Spanish astronomer Xavier Barcons took over the reins this month of the European Southern Observatory (ESO), the world’s foremost international astronomy organization. It is currently building the European Extremely Large Telescope (E-ELT), destined to be the world’s largest when completed in 2024.
In the 1980s Barcons set up the first x-ray astronomy group in Spain at the University of Cantabria. He is a specialist on active galactic nuclei, superbright galactic cores thought to be caused by giant black holes sucking in and heating up quantities of gas and dust. To study them, he’s been heavily involved in European x-ray space telescopes such as XMM-Newton and the forthcoming Athena, due for launch in 2028. Barcons has also worked at the University of Cambridge in the United Kingdom, Spain’s Council for Scientific Research, and served as chair of ESO’s council from 2012 to 2014.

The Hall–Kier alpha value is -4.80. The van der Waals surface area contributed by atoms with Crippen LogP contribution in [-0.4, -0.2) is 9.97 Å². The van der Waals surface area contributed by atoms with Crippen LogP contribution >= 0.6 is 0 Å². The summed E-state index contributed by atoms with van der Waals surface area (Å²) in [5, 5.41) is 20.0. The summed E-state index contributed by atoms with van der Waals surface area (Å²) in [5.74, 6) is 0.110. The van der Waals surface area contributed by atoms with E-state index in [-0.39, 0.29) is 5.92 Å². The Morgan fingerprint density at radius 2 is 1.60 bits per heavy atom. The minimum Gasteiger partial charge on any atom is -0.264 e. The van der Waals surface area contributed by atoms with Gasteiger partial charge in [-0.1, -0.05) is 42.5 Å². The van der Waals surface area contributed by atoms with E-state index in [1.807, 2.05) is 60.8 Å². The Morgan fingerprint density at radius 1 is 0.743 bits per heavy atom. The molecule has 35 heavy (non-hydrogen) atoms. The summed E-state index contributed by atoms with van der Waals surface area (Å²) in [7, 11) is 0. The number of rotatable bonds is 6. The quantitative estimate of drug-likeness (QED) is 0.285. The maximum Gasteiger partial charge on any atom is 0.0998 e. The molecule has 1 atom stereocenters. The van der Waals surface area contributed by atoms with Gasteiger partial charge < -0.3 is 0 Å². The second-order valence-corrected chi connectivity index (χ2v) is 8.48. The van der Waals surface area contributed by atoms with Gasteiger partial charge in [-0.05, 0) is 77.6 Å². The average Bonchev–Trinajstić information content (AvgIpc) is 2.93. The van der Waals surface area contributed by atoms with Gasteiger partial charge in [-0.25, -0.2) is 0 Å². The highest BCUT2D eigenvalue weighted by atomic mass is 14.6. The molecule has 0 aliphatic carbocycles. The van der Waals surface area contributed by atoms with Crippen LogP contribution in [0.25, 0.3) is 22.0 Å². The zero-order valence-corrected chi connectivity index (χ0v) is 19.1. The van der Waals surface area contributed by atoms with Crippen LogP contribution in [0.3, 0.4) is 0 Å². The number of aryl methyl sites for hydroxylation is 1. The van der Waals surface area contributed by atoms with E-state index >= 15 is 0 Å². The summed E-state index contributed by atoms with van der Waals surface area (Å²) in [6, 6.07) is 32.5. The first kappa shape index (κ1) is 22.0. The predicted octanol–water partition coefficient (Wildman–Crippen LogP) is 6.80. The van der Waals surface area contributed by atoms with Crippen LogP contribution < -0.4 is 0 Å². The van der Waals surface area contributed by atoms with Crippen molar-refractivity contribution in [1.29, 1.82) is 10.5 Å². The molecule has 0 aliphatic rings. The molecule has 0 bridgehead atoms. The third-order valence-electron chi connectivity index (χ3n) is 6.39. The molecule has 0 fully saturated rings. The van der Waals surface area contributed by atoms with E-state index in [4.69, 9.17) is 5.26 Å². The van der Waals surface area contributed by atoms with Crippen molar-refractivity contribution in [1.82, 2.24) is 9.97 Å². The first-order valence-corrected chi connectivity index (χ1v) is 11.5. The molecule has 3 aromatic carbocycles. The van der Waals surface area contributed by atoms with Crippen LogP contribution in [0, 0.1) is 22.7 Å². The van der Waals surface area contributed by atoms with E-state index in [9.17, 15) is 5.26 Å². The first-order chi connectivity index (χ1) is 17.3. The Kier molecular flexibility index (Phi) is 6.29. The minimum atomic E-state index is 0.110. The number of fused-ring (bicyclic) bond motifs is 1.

He joins ESO in a period of high activity as the organization embarks on the E-ELT, its biggest project so far. But a shadow hangs over the €1.1 billion facility: Because of a shortfall in funding, the ESO council has only approved a first phase of construction, which will produce a working telescope but with certain desired components delayed until extra funding can be found. Those components include 210 of the 798 segments that make up the 39-meter main mirror, back-up mirror segments, some lasers for the adaptive optics system, and a few instrument components.